Remember the adage "a picture is worth a thousand words?" A drawing -- especially when enhanced by your written notes -- can capture more information, and more meaning, than words alone.
Learning to draw from memory can help you improve your visual note-taking skills, and can also enhance your visual memory. When I was in grade school I set myself a mission to draw a side view of the bus that took me to school every day. I hadn't learned to carry a sketchbook yet, so all my drawing materials were at home.
Every day when I got off the bus, I would look back at the bus and try to remember as much information as possible. There is a lot to remember about a school bus: the number of windows, the words on the sides, the details of the wheels, and more importantly, how all those things lined up with each other.
When I got home (about a five minute walk), I would erase and adjust my picture to incorporate the new things I noticed -- and I would also discover new "unknowns" -- things I hadn't noticed but needed to know to complete my picture. Those items would form the list of things I wanted to notice the next day.
This project went on for weeks, and in the process I honed my visual thinking skills.
Visual thinking is the practice of using pictures to enhance your ability to solve problems, think about complex issues and communicate effectively. Are you ready to work on your visual thinking skills? You don't have to be an artist. Pick up a pen or pencil and try the following exercise:
1. Choose a subject:
Find something that is sufficiently complex that you have a hard time remembering all of its details. It can be anything, but it should be in a different place than the place you typically sit down to draw or work. It could be something you see out the window on your drive to work in the morning. It could be something in the cafeteria where you have your lunch. It could even be your neighbor's dog.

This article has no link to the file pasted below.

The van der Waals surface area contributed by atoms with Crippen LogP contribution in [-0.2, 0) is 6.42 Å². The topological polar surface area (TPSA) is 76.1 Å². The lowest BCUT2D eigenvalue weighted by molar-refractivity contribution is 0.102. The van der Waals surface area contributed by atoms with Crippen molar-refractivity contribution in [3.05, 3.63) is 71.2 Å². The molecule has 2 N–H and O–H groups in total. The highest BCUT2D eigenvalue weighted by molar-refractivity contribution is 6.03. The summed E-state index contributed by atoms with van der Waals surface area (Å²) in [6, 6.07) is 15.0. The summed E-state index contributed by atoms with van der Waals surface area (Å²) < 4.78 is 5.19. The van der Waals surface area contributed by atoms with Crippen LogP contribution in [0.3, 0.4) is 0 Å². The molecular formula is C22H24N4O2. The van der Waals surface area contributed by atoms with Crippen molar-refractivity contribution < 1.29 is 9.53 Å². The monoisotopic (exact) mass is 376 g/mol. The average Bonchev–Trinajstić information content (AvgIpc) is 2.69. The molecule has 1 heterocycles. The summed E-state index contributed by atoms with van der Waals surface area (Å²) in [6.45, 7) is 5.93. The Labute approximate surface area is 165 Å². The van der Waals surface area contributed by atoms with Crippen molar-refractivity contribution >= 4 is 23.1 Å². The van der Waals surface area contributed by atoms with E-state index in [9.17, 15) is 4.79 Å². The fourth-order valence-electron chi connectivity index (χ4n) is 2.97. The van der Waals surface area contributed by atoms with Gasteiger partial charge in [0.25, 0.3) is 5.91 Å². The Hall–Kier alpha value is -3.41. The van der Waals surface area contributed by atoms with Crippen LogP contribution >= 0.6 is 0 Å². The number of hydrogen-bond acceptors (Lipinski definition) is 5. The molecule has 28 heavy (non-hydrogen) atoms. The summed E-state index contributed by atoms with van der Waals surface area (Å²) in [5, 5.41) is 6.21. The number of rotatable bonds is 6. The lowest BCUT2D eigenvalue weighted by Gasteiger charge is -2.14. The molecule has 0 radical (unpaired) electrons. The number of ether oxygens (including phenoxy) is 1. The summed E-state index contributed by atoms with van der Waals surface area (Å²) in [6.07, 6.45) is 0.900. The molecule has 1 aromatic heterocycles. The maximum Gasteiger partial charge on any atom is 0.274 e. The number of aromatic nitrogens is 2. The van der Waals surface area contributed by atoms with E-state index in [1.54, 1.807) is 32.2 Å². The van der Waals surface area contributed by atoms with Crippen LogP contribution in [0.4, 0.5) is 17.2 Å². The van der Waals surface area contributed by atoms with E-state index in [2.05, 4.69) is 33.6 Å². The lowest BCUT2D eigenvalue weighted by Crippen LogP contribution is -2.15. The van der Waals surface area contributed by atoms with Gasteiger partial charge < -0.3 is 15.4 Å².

2. Observe your subject carefully:
Whenever you see your subject, try to notice something you hadn't noticed before and hold it in your memory. Some of this will be details, but some of it will also be proportions: the relative sizes of the various elements, and how they align.
3. Record your observations:
In a time and place where your subject is not visible, record your observations. Keep a record of those "unknowns" -- questions you have that you intend to answer the next time you encounter your subject.
Continue to observe and draw in an iterative fshion. Over time you will become very familiar with your subject, so that you can draw it completely from memory. You will also find that your powers of visual observation will become more acute and refined, and you will notice more of what's around you than others do. This can be a helpful skill in life and business.
For more about visual thinking, visit visual thinking school or please consider joining our visual thinking group on Flickr and showing us your drawings!
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